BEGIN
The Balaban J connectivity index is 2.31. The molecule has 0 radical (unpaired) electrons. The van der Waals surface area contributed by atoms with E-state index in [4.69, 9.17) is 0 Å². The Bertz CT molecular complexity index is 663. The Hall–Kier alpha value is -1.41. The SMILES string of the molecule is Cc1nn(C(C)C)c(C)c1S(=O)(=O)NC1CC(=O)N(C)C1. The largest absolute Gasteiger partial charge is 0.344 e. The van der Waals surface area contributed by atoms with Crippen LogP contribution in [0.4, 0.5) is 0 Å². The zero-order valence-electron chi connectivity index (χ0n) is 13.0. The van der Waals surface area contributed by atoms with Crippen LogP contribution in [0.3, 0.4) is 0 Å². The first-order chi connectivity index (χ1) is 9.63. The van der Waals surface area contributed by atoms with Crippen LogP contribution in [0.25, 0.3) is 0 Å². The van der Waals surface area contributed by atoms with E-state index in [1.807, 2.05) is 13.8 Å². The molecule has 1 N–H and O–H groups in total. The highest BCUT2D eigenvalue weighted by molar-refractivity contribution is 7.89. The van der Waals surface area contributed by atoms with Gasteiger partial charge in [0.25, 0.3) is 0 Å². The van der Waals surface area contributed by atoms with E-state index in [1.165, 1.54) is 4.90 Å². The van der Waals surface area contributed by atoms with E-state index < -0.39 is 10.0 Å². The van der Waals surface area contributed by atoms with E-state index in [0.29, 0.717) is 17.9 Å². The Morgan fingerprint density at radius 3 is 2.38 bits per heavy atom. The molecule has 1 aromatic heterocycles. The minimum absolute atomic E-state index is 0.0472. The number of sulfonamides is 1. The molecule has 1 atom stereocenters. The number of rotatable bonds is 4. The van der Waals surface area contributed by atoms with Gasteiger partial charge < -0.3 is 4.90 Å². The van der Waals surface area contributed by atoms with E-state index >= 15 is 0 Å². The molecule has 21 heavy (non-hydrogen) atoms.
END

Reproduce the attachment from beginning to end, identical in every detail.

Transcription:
The Balaban J connectivity index is 2.31. The molecule has 0 radical (unpaired) electrons. The van der Waals surface area contributed by atoms with E-state index in [4.69, 9.17) is 0 Å². The Bertz CT molecular complexity index is 663. The Hall–Kier alpha value is -1.41. The SMILES string of the molecule is Cc1nn(C(C)C)c(C)c1S(=O)(=O)NC1CC(=O)N(C)C1. The largest absolute Gasteiger partial charge is 0.344 e. The van der Waals surface area contributed by atoms with Crippen LogP contribution in [0.4, 0.5) is 0 Å². The zero-order valence-electron chi connectivity index (χ0n) is 13.0. The van der Waals surface area contributed by atoms with Crippen LogP contribution in [0.3, 0.4) is 0 Å². The first-order chi connectivity index (χ1) is 9.63. The van der Waals surface area contributed by atoms with Crippen LogP contribution in [0.25, 0.3) is 0 Å². The van der Waals surface area contributed by atoms with E-state index in [1.807, 2.05) is 13.8 Å². The molecule has 1 N–H and O–H groups in total. The highest BCUT2D eigenvalue weighted by molar-refractivity contribution is 7.89. The van der Waals surface area contributed by atoms with Gasteiger partial charge in [0.25, 0.3) is 0 Å². The van der Waals surface area contributed by atoms with E-state index in [1.165, 1.54) is 4.90 Å². The van der Waals surface area contributed by atoms with E-state index < -0.39 is 10.0 Å². The van der Waals surface area contributed by atoms with E-state index in [0.29, 0.717) is 17.9 Å². The Morgan fingerprint density at radius 3 is 2.38 bits per heavy atom. The molecule has 1 aromatic heterocycles. The minimum absolute atomic E-state index is 0.0472. The number of sulfonamides is 1. The molecule has 1 atom stereocenters. The number of rotatable bonds is 4. The van der Waals surface area contributed by atoms with Gasteiger partial charge < -0.3 is 4.90 Å². The van der Waals surface area contributed by atoms with E-state index >= 15 is 0 Å². The molecule has 21 heavy (non-hydrogen) atoms.